I’d Be Glad to Call You Soccer

By Tim Nash

I never much liked Heineken, but I love their new commercials. Have you see them? They end with “You can call me soccer.”

heinekenLike probably all of you, I grew up playing soccer. Unlike probably many of you, it was during an era when, relative to today, not a whole lot of it was played, virtually none was watched, and all of it was criticized. National teams were virtually non-existent and youth national teams were rare. In fact, I was 31 when the U.S. men made it to the 1990 World Cup, the first time in my lifetime that happened. I was 32 when the first Women’s World Cup was played.

Media coverage? You’re kidding, right? To get soccer news, you subscribed to Soccer America and read the newspapers from large metropolitan areas. Finding soccer info in those papers was easy, if there was any. Step 1, pull out the sports section. Step 2, flip the section over so the back page is facing up. Step 3, look at the back pages for the catchall notes section where editors slap in short pieces to fill out the page. Step 4, Get disgusted when the one piece of soccer news chosen for that day is about hooligans. Step 5, try another paper.

When the NASL came along, things improved tremendously. Games were on TV. I could watch megastars like Beckenbauer, Pele, Cruyff, Cubillas, Carlos Alberto. Living in New York State on Lake Ontario, we could even drive 90 miles to Rochester to see them in person, and I could get a show on Canadian television called Soccer Made in Germany, which showed highlights of Bundesliga games on Sundays. Sadly, all of that only served to make soccer critics more vocal.

It’s a game for foreigners, they said, not real Americans. Real Americans played baseball and football. In fact, real men played football. Soccer was for sissies, which is a nice word replacement for what we were really called. I would cringe when during a World Cup or NASL game, players celebrated goals with kisses on the cheek. Journalists thought it was their duty to tell us why the people who watched it, played it and fans of it had something wrong with them, and they were most likely anti-American.

Later, when I started covering the sport, I found I was sentenced to sit in press boxes with some of the same people. One-hundred percent of the time, I would hear a sentence that started with, “You know what this game needs?” Then I would hear about proposals ranging from penalty boxes like in hockey, to fewer players on the field, goals that extended the entire length of the end line, and selected players on each team able to use their hands. When they were done talking, I would say, “That’s a great idea, what are you going to call this new game you invented?”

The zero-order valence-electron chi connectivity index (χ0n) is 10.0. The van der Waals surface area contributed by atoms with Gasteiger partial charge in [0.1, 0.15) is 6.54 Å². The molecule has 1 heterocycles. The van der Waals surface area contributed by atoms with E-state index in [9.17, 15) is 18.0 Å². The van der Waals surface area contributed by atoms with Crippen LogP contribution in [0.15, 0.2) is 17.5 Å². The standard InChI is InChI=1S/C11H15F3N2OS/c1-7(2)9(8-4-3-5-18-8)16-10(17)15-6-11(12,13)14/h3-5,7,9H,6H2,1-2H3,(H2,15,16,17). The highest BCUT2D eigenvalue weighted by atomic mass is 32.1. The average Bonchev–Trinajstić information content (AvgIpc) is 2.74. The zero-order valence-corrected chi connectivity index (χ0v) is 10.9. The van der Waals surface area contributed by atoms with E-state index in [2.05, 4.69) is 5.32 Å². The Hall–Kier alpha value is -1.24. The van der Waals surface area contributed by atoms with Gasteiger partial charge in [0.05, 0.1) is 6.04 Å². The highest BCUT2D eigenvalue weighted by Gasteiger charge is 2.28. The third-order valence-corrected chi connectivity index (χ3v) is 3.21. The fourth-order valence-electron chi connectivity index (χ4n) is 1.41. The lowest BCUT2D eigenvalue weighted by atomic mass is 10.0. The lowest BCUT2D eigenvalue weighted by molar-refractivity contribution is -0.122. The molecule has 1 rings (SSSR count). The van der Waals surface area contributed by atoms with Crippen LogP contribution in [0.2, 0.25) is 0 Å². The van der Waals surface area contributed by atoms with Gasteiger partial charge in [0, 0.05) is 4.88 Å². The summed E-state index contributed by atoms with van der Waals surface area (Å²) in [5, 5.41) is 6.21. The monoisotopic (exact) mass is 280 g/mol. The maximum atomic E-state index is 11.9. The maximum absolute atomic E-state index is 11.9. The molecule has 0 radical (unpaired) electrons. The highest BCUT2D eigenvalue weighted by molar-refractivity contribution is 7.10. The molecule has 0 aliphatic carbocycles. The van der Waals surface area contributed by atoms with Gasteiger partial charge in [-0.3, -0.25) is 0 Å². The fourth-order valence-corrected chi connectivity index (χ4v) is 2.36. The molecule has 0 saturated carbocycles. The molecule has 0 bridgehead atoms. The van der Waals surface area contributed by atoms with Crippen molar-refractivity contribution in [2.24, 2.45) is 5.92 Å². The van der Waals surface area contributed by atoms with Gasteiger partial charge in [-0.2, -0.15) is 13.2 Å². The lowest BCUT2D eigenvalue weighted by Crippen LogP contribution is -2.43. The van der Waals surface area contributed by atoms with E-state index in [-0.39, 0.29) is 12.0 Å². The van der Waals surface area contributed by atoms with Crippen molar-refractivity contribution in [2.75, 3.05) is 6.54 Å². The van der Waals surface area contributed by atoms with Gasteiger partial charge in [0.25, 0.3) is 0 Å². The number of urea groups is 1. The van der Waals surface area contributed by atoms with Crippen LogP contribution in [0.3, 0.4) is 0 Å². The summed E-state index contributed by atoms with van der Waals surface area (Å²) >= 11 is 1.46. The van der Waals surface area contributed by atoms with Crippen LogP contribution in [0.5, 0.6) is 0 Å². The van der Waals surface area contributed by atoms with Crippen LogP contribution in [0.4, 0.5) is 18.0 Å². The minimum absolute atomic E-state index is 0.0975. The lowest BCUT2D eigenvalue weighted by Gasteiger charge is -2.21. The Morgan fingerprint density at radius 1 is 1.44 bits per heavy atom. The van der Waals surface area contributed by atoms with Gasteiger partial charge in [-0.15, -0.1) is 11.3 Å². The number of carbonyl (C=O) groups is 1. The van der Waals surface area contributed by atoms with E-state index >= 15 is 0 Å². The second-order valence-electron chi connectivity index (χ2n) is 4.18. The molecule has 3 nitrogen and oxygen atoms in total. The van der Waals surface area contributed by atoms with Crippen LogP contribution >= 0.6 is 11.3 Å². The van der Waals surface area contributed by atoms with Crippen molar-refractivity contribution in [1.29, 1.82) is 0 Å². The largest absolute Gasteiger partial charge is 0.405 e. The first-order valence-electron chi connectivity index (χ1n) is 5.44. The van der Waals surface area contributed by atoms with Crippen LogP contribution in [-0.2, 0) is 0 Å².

So you can probably understand why the versions of the commercials that hit home most for me are Landon Donovan’s and Carli Lloyd’s. Donovan’s goes like this: “They said I wasn’t born in the right country. What I had to offer, America wouldn’t buy. But I earned their respect. My name? You can call me soccer.” And Carli Llloyd’s: “You have to prove yourself to make it in America. It doesn’t matter where you came from. I heard I’d never make it. I proved them wrong.” My name? You can call me soccer.”

Has soccer in the United States “made it?” I think it’s close. There is a lot to be excited about. Fan support for men’s and women’s national team games is encouraging and growing. Professional men’s leagues seem to be on sound footing, even though the structure of three leagues (MLS, NASL and USL Pro) fighting for status will have to change soon. The women’s professional league has lasted longer already than any of its predecessors. The two areas in which soccer in this country has grown the most, in my opinon, are optimism and expectations. But it’s taken a really long time to get to this point, and I think we just need to enjoy and support what we have. If you consider that the mission statement for the United States Soccer Federation is to “make soccer a pre-eminent sport in the United States,” and the mission statement has not changed in 113 years, you get a sense of where we came from and where we are.

And while we are talking about where we came from, thank you Heineken for using the word soccer. After you have been belittled, dismissed and looked down upon by people who are sure they understand the game better than you because they were born someplace else, someplace where they play ‘football,” you’ll understand why. After you spend more than 40 years defending the American game to people who believe there is no way you can understand what they are talking about, you’ll get it. But most importantly, you will fully understand why the word is important when Americans, rabid fans of the game, insist on using terms like football, pitch, and nil, hoping others will think they are experts, or simply as a way to show they are sophisticated fans of the game and not silly American novices. Perhaps, more innocently, they use the accepted jargon just as a way to honor the game.

Me, I grew up in the United States, playing soccer not football. I played games not matches on fields not pitches. I only wore boots in the winter, and I played in cleats. Scoreless games were zero-zero, or better yet, nuttin-nuttin. I‘m not trying to change any traditions or challenge the sacred European or South American view of the game. They can call it anything they want. For me, I’ll be glad to call it soccer.

Tim Nash is a freelance writer and author of the new book, “It’s Not the Glory, the Remarkable First Thirty Years of U.S. Women’s Soccer.” To order a copy, click here

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